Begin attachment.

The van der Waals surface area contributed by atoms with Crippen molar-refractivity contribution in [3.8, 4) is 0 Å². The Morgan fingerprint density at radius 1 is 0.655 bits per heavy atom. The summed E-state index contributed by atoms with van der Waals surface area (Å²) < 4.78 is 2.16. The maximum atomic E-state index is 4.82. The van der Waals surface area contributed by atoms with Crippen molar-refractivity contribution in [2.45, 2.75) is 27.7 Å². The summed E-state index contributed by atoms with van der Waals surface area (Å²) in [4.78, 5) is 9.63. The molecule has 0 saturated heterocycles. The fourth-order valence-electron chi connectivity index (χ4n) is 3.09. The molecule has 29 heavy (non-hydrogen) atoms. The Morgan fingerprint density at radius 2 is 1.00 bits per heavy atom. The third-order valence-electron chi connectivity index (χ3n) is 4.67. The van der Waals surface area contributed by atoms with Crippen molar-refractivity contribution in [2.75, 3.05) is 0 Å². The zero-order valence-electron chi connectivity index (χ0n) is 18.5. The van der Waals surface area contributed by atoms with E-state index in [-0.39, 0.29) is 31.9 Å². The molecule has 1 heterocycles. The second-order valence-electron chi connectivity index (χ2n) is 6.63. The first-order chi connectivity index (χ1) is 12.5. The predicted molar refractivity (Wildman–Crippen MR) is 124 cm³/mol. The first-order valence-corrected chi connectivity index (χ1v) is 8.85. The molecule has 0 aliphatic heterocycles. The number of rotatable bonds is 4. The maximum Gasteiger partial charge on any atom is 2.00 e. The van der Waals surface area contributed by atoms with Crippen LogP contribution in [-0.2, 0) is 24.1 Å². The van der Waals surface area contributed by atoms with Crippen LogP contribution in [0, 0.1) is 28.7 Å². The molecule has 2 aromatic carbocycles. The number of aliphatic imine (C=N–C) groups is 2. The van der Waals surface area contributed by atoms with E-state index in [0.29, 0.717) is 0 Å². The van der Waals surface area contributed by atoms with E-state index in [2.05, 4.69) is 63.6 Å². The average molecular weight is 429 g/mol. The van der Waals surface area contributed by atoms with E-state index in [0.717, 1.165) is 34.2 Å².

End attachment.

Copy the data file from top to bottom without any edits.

The van der Waals surface area contributed by atoms with Crippen molar-refractivity contribution in [3.8, 4) is 0 Å². The Morgan fingerprint density at radius 1 is 0.655 bits per heavy atom. The summed E-state index contributed by atoms with van der Waals surface area (Å²) < 4.78 is 2.16. The maximum atomic E-state index is 4.82. The van der Waals surface area contributed by atoms with Crippen molar-refractivity contribution in [2.45, 2.75) is 27.7 Å². The summed E-state index contributed by atoms with van der Waals surface area (Å²) in [4.78, 5) is 9.63. The molecule has 0 saturated heterocycles. The fourth-order valence-electron chi connectivity index (χ4n) is 3.09. The molecule has 29 heavy (non-hydrogen) atoms. The Morgan fingerprint density at radius 2 is 1.00 bits per heavy atom. The third-order valence-electron chi connectivity index (χ3n) is 4.67. The van der Waals surface area contributed by atoms with Crippen molar-refractivity contribution in [2.75, 3.05) is 0 Å². The zero-order valence-electron chi connectivity index (χ0n) is 18.5. The van der Waals surface area contributed by atoms with E-state index in [-0.39, 0.29) is 31.9 Å². The molecule has 1 heterocycles. The second-order valence-electron chi connectivity index (χ2n) is 6.63. The first-order chi connectivity index (χ1) is 12.5. The predicted molar refractivity (Wildman–Crippen MR) is 124 cm³/mol. The first-order valence-corrected chi connectivity index (χ1v) is 8.85. The molecule has 0 aliphatic heterocycles. The number of rotatable bonds is 4. The maximum Gasteiger partial charge on any atom is 2.00 e. The van der Waals surface area contributed by atoms with Crippen LogP contribution in [-0.2, 0) is 24.1 Å². The van der Waals surface area contributed by atoms with Crippen LogP contribution in [0, 0.1) is 28.7 Å². The molecule has 2 aromatic carbocycles. The number of aliphatic imine (C=N–C) groups is 2. The van der Waals surface area contributed by atoms with E-state index in [0.29, 0.717) is 0 Å². The van der Waals surface area contributed by atoms with E-state index in [2.05, 4.69) is 63.6 Å². The average molecular weight is 429 g/mol. The van der Waals surface area contributed by atoms with E-state index in [0.717, 1.165) is 34.2 Å².